It is hard for me to even begin describing the beauty of the Na Pali coast and this spectacular trail. If you are planning a trip to Hawaii, or Kauai in particular, and you like spending time outdoors, I would absolutely recommend fitting this into your trip.
You will need to do some advance planning. When I checked for permits for the Kalalau trail they were unavailable up to 5+ months in advance, so plan in advance! You can purchase permits here. Choose the Kauai, Napali Coast State Wilderness location. The permits are made available a year in advance.
The hike is a 22 mile roundtrip hike from Ke’e beach, the furthest point you can reach by road along the North Shore in Kauai, to Kalalau beach, which is only accessible by foot along the Kalalau trail, or by boat (there are strict regulations about accessing the beach by boat and you will need a permit for this as well). I would recommend staying somewhere in Princeville the night before you plan to hike, which is about a half hour drive to the trailhead at Ke’e Beach.
I was training for a marathon at the time and had limited time during my trip to Kauai, so I did the 22 miles out and back in a day (had I had more time I would have spent a night at Kalalau beach). According to alltrails.com you will gain about 6200 feet in elevation (and 18.3 miles), though my watch hit a little over 8000 feet (and 23 miles). You will definitely want to spend a night camping at Kalalau. The trail can be exhausting, especially in the heat, and the scenery is so breathtaking you will want to take your time, relax and take it all in. You can hike in 11 miles to Kalalau beach and spend a night or two relaxing in quiet untouched nature by the ocean before hiking the 11 miles back out. Bring your tent and some snacks. Note: if you bring chocolate it will likely be completely melted by the time you make it to the beach (but nonetheless still very much worth it, just make sure to pack it well so it doesn’t make a mess! hehe).
Na Pali Coast sign at the trailhead. We started with our headlamps before sunrise around 5am to give ourselves enough time to complete the trail out and back within the day.
I couldn’t find many (or any) references online about completing the trail in one day (it is highly recommended to spend at least a night at Kalalau beach) so I was a bit nervous about how difficult / unpredictable and exhausting it might be in one go. The only story I heard about completing the trail in a day was from a local whose friend started before sunrise and made it back around sunset, and seemed to only have horror stories about how exhausting it was (which made me quite nervous). It wasn’t as strenuous as I expected going in, but unless you are training for some long distance running or long distance events I would plan to take your time and stay overnight. Less exhausting, less rushed, more enjoyable.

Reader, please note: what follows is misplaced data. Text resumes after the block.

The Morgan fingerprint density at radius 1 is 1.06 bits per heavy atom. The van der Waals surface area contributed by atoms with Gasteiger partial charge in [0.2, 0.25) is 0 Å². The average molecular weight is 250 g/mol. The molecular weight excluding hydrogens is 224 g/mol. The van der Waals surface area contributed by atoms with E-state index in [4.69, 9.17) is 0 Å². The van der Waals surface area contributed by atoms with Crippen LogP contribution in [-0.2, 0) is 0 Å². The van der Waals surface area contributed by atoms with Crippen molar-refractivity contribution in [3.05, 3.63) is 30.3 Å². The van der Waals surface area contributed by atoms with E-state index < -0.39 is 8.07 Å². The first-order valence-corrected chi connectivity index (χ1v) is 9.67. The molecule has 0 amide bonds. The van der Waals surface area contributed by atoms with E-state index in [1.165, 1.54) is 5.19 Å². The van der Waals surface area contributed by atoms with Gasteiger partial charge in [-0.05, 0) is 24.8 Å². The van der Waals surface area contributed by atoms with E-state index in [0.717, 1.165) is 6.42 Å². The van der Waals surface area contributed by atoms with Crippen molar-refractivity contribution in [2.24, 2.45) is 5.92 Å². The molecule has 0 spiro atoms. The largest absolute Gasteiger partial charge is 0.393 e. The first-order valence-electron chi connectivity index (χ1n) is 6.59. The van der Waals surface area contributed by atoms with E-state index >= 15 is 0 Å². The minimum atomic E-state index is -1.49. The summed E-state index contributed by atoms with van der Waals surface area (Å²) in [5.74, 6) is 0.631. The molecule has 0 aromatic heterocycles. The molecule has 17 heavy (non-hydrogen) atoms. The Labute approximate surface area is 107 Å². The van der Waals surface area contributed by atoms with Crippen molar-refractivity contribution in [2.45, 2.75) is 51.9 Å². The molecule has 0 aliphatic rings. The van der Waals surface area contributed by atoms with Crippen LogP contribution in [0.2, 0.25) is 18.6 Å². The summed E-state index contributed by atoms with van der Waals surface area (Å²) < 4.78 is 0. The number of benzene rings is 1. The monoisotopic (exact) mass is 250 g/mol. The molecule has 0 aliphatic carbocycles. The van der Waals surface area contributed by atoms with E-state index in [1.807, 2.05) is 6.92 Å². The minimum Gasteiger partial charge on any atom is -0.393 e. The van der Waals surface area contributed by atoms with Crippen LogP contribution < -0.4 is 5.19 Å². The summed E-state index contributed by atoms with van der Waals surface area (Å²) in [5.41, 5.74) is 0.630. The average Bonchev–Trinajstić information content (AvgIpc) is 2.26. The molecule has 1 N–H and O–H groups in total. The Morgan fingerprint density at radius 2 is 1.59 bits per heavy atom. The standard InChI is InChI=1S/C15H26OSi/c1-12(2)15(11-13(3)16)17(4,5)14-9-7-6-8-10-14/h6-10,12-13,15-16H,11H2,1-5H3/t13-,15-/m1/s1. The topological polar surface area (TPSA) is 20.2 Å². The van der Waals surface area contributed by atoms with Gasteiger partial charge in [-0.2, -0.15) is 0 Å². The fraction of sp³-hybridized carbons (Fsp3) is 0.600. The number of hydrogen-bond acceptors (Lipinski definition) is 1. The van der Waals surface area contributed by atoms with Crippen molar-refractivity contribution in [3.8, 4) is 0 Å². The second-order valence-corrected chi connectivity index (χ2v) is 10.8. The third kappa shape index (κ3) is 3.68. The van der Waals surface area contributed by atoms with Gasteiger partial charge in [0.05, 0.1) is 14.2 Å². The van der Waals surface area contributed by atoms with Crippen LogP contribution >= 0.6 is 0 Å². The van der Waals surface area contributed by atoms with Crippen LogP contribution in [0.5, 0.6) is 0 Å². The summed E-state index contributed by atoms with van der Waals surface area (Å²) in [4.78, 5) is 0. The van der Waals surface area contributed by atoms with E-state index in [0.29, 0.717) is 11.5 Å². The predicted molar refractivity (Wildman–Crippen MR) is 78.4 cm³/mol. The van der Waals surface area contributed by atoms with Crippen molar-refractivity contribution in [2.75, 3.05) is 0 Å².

You will want time to enjoy these spectacular views of untouched nature along oceanside cliffs, through rainforests and across valleys.
First glimpse of the pristine Kalalau beach up ahead. A very rewarding view after hours of hiking under the hot sun.
Arrived at the breathtaking Kalalau beach around midday, with some time to relax. Note: be REALLY careful about hopping onto that beach barefoot in the middle of the day. The sand gets so hot from the sun it can really burn your feet. I had a bit of a scary moment getting too excited to hop into the ocean. It is a really big beach so if you leave your shoes at one end, it will really hurt getting back to them.
You can see from the map here there are several stream crossings along the way. Make sure you bring your hydration pack and some iodine pills to treat the water to drink. It can get very hot and you can easily get dehydrated while on the trail.
Me, making my way back along the cliffs of the Na Pali coast. There are a lot of very exposed portions of the trail without any options to escape the heat or find shade.
The trail is quite difficult to point out in some of the photos, but it was generally well maintained and very easy to follow. I accidentally got off trail in the bushes while running at one point where the trail was not as clear, but was easily able to back track and find the correct way. The mountains aren’t huge in Kauai but don’t underestimate the ascents up and over the ridges and descents back down into the valleys along the trail.
Another photo of the narrow trail along the oceanside cliffs of the Na Pali coast.
You need to be careful when there are wet or rainy conditions as the trail can get very muddy and slippery. I luckily had beautiful sunshine and perfect conditions so I can’t comment on how difficult the trail gets in the mud. Another thing to be mindful of is flash floods that occur at the streams which can get really dangerous to cross. There are many different microclimates accross Kauai and interestingly the rainforest near Mt. Wai’ale’ale is known as one of the wettest places on earth so check the forecast!
The water is so clear you will likely be able to see pods of dolphins swimming along the coast from the Kalalau trail.
If you want to do something a bit shorter and less strenuous you can hike the first 2 miles of the trail to Hanakapi’ai beach and then continue another 2 miles to Hanakapi’ai falls without needing a permit, although I think it doesn’t quite compare and the full trail along the Na Pali coast is really worth the effort.
If you are looking for great hikes, this one in my opinion should be on the top of your list of hikes to do in North America, just make sure to plan in advance! If you’re wondering what else to do in Kauai spend a day wandering aroud Waimea Canayon State Park, go check out Wailua Falls (or any of the many falls you can hike to in Kauai!), do some kayaking or snorkeling and be sure to eat some of the amazing poke and fish!